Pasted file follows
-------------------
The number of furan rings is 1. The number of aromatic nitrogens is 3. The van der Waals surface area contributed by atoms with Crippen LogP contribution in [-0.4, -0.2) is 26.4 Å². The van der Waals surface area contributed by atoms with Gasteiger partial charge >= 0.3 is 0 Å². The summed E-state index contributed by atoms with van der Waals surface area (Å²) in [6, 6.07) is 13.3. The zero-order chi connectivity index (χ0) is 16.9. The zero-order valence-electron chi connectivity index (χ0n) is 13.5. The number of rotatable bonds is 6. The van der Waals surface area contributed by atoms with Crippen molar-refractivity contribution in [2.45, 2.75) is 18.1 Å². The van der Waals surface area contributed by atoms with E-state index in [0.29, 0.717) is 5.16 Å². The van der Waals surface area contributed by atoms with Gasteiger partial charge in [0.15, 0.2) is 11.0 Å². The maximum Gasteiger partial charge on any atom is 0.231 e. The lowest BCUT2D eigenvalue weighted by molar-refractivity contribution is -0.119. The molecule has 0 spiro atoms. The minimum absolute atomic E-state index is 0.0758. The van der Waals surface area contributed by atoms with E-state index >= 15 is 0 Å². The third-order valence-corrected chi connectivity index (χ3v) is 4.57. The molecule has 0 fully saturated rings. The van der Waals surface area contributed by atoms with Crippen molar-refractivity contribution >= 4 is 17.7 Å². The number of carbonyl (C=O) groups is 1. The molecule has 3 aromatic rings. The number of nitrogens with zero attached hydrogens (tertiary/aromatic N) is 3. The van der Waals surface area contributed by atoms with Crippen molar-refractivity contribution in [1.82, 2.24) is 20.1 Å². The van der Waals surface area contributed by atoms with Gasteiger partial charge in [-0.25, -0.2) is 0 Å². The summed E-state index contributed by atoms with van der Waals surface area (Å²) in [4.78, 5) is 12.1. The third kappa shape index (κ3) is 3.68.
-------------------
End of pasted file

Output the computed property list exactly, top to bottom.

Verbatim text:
The number of furan rings is 1. The number of aromatic nitrogens is 3. The van der Waals surface area contributed by atoms with Crippen LogP contribution in [-0.4, -0.2) is 26.4 Å². The van der Waals surface area contributed by atoms with Gasteiger partial charge >= 0.3 is 0 Å². The summed E-state index contributed by atoms with van der Waals surface area (Å²) in [6, 6.07) is 13.3. The zero-order chi connectivity index (χ0) is 16.9. The zero-order valence-electron chi connectivity index (χ0n) is 13.5. The number of rotatable bonds is 6. The van der Waals surface area contributed by atoms with Crippen molar-refractivity contribution in [2.45, 2.75) is 18.1 Å². The van der Waals surface area contributed by atoms with E-state index in [0.29, 0.717) is 5.16 Å². The van der Waals surface area contributed by atoms with Gasteiger partial charge in [0.15, 0.2) is 11.0 Å². The maximum Gasteiger partial charge on any atom is 0.231 e. The lowest BCUT2D eigenvalue weighted by molar-refractivity contribution is -0.119. The molecule has 0 spiro atoms. The minimum absolute atomic E-state index is 0.0758. The van der Waals surface area contributed by atoms with E-state index >= 15 is 0 Å². The third-order valence-corrected chi connectivity index (χ3v) is 4.57. The molecule has 0 fully saturated rings. The van der Waals surface area contributed by atoms with Crippen molar-refractivity contribution >= 4 is 17.7 Å². The number of carbonyl (C=O) groups is 1. The molecule has 3 aromatic rings. The number of nitrogens with zero attached hydrogens (tertiary/aromatic N) is 3. The van der Waals surface area contributed by atoms with Crippen molar-refractivity contribution in [1.82, 2.24) is 20.1 Å². The van der Waals surface area contributed by atoms with Gasteiger partial charge in [-0.25, -0.2) is 0 Å². The summed E-state index contributed by atoms with van der Waals surface area (Å²) in [4.78, 5) is 12.1. The third kappa shape index (κ3) is 3.68.